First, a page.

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Old 10-05-2008, 11:13 AM
commuter commuter is offline
Motorized Bicycle Newbie
Join Date: Oct 2008
Posts: 16
Default too many choices


I live in IL and commute 15miles each way to work and home pedaling a bicycle. I have been doing this for 5yrs now using different bikes depending on riding conditions.

I started doing the commute riding an aluminum mongose full suspension mtb i picked up at wally world for 250 and put slicks on it. A few months riding it and I was clipped by a car and that bike was wasted. From just those few months the bike had already started to develop wear issues so I replaced it with a GT zaskar I built up using xtr components.

I rode that bike for a year or so until I came across a deal on a litespeed roadie and started riding it. What an amazing difference that was. After riding that bike I was hooked.

I started buying frames, building bikes, have ridden in a couple races, and have really gotten into the sport. Now I have a "bike shed" for my bikes with boxes of parts and frames hanging in it.

My problem now is my body is showing what 150 - 250 miles per week in the saddle for 5yrs will do to it. So as a birthday present to myself I picked up a 67/80cc motor kit for days when my body screams at me not to pedal. Now the only question is what frame to put it on.

I have a couple mtb frames, a couple road frames, a tt frame, and a few others hanging in the shed. They are all top end frames made using various materials.

So I came to this forum in search of knowledge and good advice on what to do and where to go. From what I have read on here already I have full confidence I will get both.

Nice to meet you all!
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Old 10-05-2008, 11:34 AM
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Spunout Spunout is offline
MB Builder Extraordinaire
Join Date: Jul 2008
Location: coventry, RI
Posts: 475
Default Re: too many choices

welcome! in my humble opinion, steel framed bikes hold up better to the stress/high speeds of being motored, than aluminum.
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Originally Posted by Bikeguy Joe View Post
You are one sick man spun, I like that quality in a person.
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Old 10-05-2008, 01:37 PM
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deacon deacon is offline
minor bike philosopher
Join Date: Jan 2008
Location: north carolina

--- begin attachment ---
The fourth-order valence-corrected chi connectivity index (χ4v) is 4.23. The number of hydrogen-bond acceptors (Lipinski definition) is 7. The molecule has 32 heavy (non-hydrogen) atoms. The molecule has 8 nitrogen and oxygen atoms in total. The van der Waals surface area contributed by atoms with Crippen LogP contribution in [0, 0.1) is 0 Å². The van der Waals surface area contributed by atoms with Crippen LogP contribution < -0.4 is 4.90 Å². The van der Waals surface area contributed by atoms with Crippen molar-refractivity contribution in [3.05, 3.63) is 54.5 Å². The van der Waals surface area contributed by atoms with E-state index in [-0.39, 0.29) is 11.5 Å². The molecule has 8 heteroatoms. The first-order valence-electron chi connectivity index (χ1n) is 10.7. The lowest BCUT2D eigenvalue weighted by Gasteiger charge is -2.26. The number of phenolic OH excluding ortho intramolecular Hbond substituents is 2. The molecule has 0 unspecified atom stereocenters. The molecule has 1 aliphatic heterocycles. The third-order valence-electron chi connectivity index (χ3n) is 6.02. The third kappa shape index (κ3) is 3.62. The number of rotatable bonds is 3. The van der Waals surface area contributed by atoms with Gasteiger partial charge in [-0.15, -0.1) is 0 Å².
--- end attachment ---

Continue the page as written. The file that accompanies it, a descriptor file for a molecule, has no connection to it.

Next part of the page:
Posts: 8,121
Default Re: too many choices

the kit is easy to move after you get it past that first install. I have had mine on three bikes already so I would say start with the biggest heavies steal frame you have laying around. Remember weight isn't a big deal since you won't be muscling around often.

I usually convert the crank set to a small set, then go with a 20" rear wheel. It is much easier for me to swing my fat butt over. It also gives a nice low gearing for starting at the lights without the need to change gears. That is just my personal preference though.
My posts have entertainment value only. A bike ain't yours till it has your blood on it. Then it owns you.
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Old 10-05-2008, 01:57 PM
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Saddletramp1200 Saddletramp1200 is offline
Custom MB Buiilder
Join Date: May 2008
Location: Houston, Texas
Posts: 1,418
Default Re: too many choices

If you are young I would go with a Huffy MTN bike. If your old like me a cruiser fits the bill. Deacon is right, steel is better for our needs. Welcome to THE forum. So glad to have you.
Only Bikers know why dogs love to stick their heads out of car windows,
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Old 10-05-2008, 03:07 PM
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Dave31 Dave31 is offline
Super Moderator
Join Date: Mar 2008
Location: Old Pueblo,Arizona
Posts: 11,112
Default Re: too many choices

Welcome to the forum
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Old 10-05-2008, 03:47 PM
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Dan Dan is offline
Join Date: May 2008
Location: Moosylvania
Posts: 11,850
Default Re: too many choices

Hi commuter, welcome. What has already been said is good advice. For a daily trip that long, I would add as much suspension as possible, seat post and forks and big fat tires help big time. A mtb frame with cruiser handle bars is what I find to be the best for practical reasons but personally prefer cruiser frames for ascetics. After you get her fitted out, you will suddenly have all sorts of thoughts. It's half the fun. Post pics! Great to meet ya
worst apocalypse ever
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